Mr. Darcy’s Rival: A Pride and Prejudice Variation, by Kara Louise – Exclusive Excerpt & Giveaway

Mr Darcy's Rival by Kara Louise (2015)We are very happy to welcome Austenesque author Kara Louise to Austenprose today to introduce you to her latest novel, Mr. Darcy’s Rival. Kara has several Jane Austen-inspired novels in print including: Only Mr. Darcy Will Do, Pirates & Prejudice and Darcy’s Voyage. I hope you enjoy this exclusive excerpt and enter a chance to win a copy of the book. Details are listed at the bottom of this post.

WELCOME KARA

Thank you, Laurel Ann, for allowing me to come and share my new book, Mr. Darcy’s Rival, with your readers. To begin, I thought I would give you these two definitions.

Mr. Darcy: (from Wikipedia) Fitzwilliam Darcy, generally referred to as Mr. Darcy, is one of the two central characters in Jane Austen‘s novel Pride and Prejudice. He is an archetype of the aloof romantic hero, and a romantic interest of Elizabeth Bennet, the novel’s protagonist… well I think we know the rest. Continue reading

Mr. Fitzwilliam Darcy: The Last Man in the World (A Pride and Prejudice Variation), by Abigail Reynolds, read by Rachel E. Hurley (Audible Audio Edition) – A Review

The Pride Prejudice Bicentenary Challenge (2013)This is my tenth selection for The Pride and Prejudice Bicentenary Challenge 2013, our year-long event honoring Jane Austen’s second published novel. Please follow the link above to read all the details of this reading and viewing challenge. Sign up’s are now closed for new participants, but you can join us in reading all the great reviews and comments until December 31, 2013.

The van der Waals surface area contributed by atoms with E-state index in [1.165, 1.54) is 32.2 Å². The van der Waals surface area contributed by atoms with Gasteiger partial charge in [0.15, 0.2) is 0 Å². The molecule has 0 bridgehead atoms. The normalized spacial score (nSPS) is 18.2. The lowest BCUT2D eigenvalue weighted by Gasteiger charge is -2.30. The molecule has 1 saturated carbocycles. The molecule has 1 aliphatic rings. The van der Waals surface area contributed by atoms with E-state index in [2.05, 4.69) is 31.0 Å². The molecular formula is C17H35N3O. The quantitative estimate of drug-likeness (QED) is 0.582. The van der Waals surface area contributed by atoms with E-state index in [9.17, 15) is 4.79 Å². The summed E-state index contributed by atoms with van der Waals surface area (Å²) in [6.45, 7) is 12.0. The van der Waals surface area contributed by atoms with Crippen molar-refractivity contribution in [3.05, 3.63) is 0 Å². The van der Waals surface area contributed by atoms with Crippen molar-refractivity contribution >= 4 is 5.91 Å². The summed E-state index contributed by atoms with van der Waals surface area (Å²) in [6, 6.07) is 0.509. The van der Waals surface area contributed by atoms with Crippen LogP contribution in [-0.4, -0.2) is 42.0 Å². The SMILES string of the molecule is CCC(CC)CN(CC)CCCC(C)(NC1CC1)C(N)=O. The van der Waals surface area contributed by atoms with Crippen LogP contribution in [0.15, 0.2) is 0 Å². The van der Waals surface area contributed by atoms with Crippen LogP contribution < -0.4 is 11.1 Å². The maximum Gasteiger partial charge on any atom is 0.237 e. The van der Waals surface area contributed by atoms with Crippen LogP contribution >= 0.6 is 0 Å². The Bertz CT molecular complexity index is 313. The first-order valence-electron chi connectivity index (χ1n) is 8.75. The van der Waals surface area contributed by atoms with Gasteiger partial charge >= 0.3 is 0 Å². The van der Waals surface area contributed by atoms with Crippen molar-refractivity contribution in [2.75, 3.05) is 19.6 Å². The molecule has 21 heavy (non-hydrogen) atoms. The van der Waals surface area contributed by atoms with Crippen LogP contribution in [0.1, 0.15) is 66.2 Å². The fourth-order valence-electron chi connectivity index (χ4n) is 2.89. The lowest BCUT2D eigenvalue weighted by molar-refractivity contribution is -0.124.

My Review:

This Pride and Prejudice variation asks readers “What if Elizabeth Bennet had accepted Mr. Darcy’s first proposal?” After reading this question in the book’s description my first reaction was, ACK, why would she?

Like the two other novels by this author that I have read, the story begins on familiar ground at a certain point in Austen’s novel and then quickly takes a left turn—changing the course of the plot and the characters’ lives. In this case it starts at a very critical moment, the first proposal scene when Mr. Darcy so arrogantly assumes that the less-socially-endowed Elizabeth Bennet would jump at the chance to accept his generous offer of marriage. Reynolds’ Lizzy is still repulsed by the thought of this man as her husband and frozen with disgust. Since Austen’s last sentence in Elizabeth’s refusal contains the title of this novel, I was all anticipation of reliving Elizabeth’s famous put down:

“From the very beginning — from the first moment, I may almost say — of my acquaintance with you, your manners, impressing me with the fullest belief of your arrogance, your conceit, and your selfish disdain of the feelings of others, were such as to form that groundwork of disapprobation on which succeeding events have built so immoveable a dislike; and I had not known you a month before I felt that you were the last man in the world whom I could ever be prevailed on to marry.”

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